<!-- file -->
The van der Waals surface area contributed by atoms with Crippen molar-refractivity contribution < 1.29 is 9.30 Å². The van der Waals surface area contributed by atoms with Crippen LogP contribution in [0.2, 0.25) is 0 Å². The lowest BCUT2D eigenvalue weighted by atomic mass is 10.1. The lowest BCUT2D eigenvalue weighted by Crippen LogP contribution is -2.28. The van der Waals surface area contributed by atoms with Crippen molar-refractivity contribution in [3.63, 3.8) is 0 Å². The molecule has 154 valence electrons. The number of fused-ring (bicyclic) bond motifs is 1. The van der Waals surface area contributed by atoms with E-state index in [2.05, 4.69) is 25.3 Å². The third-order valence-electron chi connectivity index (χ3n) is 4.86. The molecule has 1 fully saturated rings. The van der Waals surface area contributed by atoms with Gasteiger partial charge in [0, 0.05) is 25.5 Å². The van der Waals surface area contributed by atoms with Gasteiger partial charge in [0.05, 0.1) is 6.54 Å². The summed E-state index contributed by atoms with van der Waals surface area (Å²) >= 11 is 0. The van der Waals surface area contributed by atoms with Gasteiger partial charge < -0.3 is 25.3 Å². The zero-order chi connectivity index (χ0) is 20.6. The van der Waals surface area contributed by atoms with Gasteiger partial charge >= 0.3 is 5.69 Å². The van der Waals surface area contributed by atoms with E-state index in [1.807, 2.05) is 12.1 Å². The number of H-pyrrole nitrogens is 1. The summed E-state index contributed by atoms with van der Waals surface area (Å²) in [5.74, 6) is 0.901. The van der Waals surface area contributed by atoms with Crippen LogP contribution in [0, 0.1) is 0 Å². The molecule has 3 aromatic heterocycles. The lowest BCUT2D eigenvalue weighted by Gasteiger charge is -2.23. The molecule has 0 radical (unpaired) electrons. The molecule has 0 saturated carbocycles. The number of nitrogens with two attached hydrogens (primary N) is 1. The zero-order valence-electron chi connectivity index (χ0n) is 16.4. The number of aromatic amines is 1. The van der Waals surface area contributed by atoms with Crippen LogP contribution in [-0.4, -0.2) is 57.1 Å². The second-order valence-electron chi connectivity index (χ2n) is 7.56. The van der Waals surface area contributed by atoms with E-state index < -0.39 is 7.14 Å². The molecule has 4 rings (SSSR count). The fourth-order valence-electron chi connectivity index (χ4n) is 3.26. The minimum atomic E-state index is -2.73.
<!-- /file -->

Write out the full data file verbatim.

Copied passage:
The van der Waals surface area contributed by atoms with Crippen molar-refractivity contribution < 1.29 is 9.30 Å². The van der Waals surface area contributed by atoms with Crippen LogP contribution in [0.2, 0.25) is 0 Å². The lowest BCUT2D eigenvalue weighted by atomic mass is 10.1. The lowest BCUT2D eigenvalue weighted by Crippen LogP contribution is -2.28. The van der Waals surface area contributed by atoms with Crippen molar-refractivity contribution in [3.63, 3.8) is 0 Å². The molecule has 154 valence electrons. The number of fused-ring (bicyclic) bond motifs is 1. The van der Waals surface area contributed by atoms with E-state index in [2.05, 4.69) is 25.3 Å². The third-order valence-electron chi connectivity index (χ3n) is 4.86. The molecule has 1 fully saturated rings. The van der Waals surface area contributed by atoms with Gasteiger partial charge in [0, 0.05) is 25.5 Å². The van der Waals surface area contributed by atoms with Gasteiger partial charge in [0.05, 0.1) is 6.54 Å². The summed E-state index contributed by atoms with van der Waals surface area (Å²) >= 11 is 0. The van der Waals surface area contributed by atoms with Gasteiger partial charge < -0.3 is 25.3 Å². The zero-order chi connectivity index (χ0) is 20.6. The van der Waals surface area contributed by atoms with Gasteiger partial charge >= 0.3 is 5.69 Å². The van der Waals surface area contributed by atoms with E-state index in [1.807, 2.05) is 12.1 Å². The number of H-pyrrole nitrogens is 1. The summed E-state index contributed by atoms with van der Waals surface area (Å²) in [5.74, 6) is 0.901. The van der Waals surface area contributed by atoms with Crippen LogP contribution in [0, 0.1) is 0 Å². The molecule has 3 aromatic heterocycles. The lowest BCUT2D eigenvalue weighted by Gasteiger charge is -2.23. The molecule has 0 radical (unpaired) electrons. The molecule has 0 saturated carbocycles. The number of nitrogens with two attached hydrogens (primary N) is 1. The zero-order valence-electron chi connectivity index (χ0n) is 16.4. The number of aromatic amines is 1. The van der Waals surface area contributed by atoms with Crippen LogP contribution in [-0.4, -0.2) is 57.1 Å². The second-order valence-electron chi connectivity index (χ2n) is 7.56. The van der Waals surface area contributed by atoms with E-state index < -0.39 is 7.14 Å². The molecule has 4 rings (SSSR count). The fourth-order valence-electron chi connectivity index (χ4n) is 3.26. The minimum atomic E-state index is -2.73.